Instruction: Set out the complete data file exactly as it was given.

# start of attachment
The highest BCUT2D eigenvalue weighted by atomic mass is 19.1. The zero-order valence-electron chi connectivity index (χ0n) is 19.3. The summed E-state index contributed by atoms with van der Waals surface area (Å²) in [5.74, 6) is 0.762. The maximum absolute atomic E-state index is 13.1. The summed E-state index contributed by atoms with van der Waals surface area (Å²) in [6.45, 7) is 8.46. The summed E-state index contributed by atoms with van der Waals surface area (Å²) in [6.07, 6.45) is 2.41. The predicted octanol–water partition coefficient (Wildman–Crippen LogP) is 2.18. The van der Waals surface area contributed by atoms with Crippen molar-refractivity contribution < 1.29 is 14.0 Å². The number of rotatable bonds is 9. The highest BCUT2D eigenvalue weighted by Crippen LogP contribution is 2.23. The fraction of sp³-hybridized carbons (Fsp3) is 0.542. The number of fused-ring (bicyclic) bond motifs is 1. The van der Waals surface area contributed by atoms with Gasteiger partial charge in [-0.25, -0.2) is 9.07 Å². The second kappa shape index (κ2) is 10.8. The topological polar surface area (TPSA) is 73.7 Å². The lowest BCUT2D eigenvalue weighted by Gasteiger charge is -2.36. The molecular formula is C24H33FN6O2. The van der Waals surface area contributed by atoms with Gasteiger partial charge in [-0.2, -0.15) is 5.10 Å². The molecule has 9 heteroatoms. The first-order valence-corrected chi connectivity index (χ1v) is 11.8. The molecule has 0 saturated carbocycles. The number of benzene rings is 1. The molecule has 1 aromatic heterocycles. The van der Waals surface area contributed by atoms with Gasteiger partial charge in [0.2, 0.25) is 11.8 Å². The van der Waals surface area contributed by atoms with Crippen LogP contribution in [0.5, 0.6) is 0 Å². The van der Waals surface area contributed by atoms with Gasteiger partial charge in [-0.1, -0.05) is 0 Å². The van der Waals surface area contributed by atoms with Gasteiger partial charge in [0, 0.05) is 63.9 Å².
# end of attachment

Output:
The highest BCUT2D eigenvalue weighted by atomic mass is 19.1. The zero-order valence-electron chi connectivity index (χ0n) is 19.3. The summed E-state index contributed by atoms with van der Waals surface area (Å²) in [5.74, 6) is 0.762. The maximum absolute atomic E-state index is 13.1. The summed E-state index contributed by atoms with van der Waals surface area (Å²) in [6.45, 7) is 8.46. The summed E-state index contributed by atoms with van der Waals surface area (Å²) in [6.07, 6.45) is 2.41. The predicted octanol–water partition coefficient (Wildman–Crippen LogP) is 2.18. The van der Waals surface area contributed by atoms with Crippen molar-refractivity contribution < 1.29 is 14.0 Å². The number of rotatable bonds is 9. The highest BCUT2D eigenvalue weighted by Crippen LogP contribution is 2.23. The fraction of sp³-hybridized carbons (Fsp3) is 0.542. The number of fused-ring (bicyclic) bond motifs is 1. The van der Waals surface area contributed by atoms with Gasteiger partial charge in [-0.25, -0.2) is 9.07 Å². The second kappa shape index (κ2) is 10.8. The topological polar surface area (TPSA) is 73.7 Å². The lowest BCUT2D eigenvalue weighted by Gasteiger charge is -2.36. The molecular formula is C24H33FN6O2. The van der Waals surface area contributed by atoms with Gasteiger partial charge in [-0.2, -0.15) is 5.10 Å². The molecule has 9 heteroatoms. The first-order valence-corrected chi connectivity index (χ1v) is 11.8. The molecule has 0 saturated carbocycles. The number of benzene rings is 1. The molecule has 1 aromatic heterocycles. The van der Waals surface area contributed by atoms with Gasteiger partial charge in [0.2, 0.25) is 11.8 Å². The van der Waals surface area contributed by atoms with Crippen LogP contribution in [0.5, 0.6) is 0 Å². The van der Waals surface area contributed by atoms with Gasteiger partial charge in [-0.1, -0.05) is 0 Å². The van der Waals surface area contributed by atoms with Gasteiger partial charge in [0, 0.05) is 63.9 Å².